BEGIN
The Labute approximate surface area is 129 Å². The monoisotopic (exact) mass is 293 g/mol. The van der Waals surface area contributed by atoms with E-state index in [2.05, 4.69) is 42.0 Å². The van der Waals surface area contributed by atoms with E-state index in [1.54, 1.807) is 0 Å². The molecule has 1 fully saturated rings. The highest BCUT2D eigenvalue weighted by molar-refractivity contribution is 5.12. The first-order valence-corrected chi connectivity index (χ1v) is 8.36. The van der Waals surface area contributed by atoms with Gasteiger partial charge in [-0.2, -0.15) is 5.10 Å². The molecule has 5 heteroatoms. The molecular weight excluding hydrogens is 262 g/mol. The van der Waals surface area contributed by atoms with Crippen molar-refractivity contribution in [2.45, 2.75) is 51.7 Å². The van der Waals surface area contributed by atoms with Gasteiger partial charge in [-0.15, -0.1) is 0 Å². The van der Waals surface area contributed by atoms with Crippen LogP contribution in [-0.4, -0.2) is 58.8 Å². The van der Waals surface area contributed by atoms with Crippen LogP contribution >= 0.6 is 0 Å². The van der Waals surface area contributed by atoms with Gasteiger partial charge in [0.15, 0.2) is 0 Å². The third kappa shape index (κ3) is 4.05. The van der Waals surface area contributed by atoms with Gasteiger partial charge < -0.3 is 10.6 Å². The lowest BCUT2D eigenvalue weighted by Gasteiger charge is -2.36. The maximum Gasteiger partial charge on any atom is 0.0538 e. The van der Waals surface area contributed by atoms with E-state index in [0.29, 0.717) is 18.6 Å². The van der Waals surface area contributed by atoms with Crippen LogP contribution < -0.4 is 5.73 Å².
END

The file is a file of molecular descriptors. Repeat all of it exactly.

The Labute approximate surface area is 129 Å². The monoisotopic (exact) mass is 293 g/mol. The van der Waals surface area contributed by atoms with E-state index in [2.05, 4.69) is 42.0 Å². The van der Waals surface area contributed by atoms with E-state index in [1.54, 1.807) is 0 Å². The molecule has 1 fully saturated rings. The highest BCUT2D eigenvalue weighted by molar-refractivity contribution is 5.12. The first-order valence-corrected chi connectivity index (χ1v) is 8.36. The van der Waals surface area contributed by atoms with Gasteiger partial charge in [-0.2, -0.15) is 5.10 Å². The molecule has 5 heteroatoms. The molecular weight excluding hydrogens is 262 g/mol. The van der Waals surface area contributed by atoms with Crippen molar-refractivity contribution in [2.45, 2.75) is 51.7 Å². The van der Waals surface area contributed by atoms with Gasteiger partial charge in [-0.15, -0.1) is 0 Å². The van der Waals surface area contributed by atoms with Crippen LogP contribution in [-0.4, -0.2) is 58.8 Å². The van der Waals surface area contributed by atoms with Crippen LogP contribution >= 0.6 is 0 Å². The van der Waals surface area contributed by atoms with Gasteiger partial charge in [0.15, 0.2) is 0 Å². The third kappa shape index (κ3) is 4.05. The van der Waals surface area contributed by atoms with Gasteiger partial charge < -0.3 is 10.6 Å². The lowest BCUT2D eigenvalue weighted by Gasteiger charge is -2.36. The maximum Gasteiger partial charge on any atom is 0.0538 e. The van der Waals surface area contributed by atoms with E-state index in [0.29, 0.717) is 18.6 Å². The van der Waals surface area contributed by atoms with Crippen LogP contribution < -0.4 is 5.73 Å².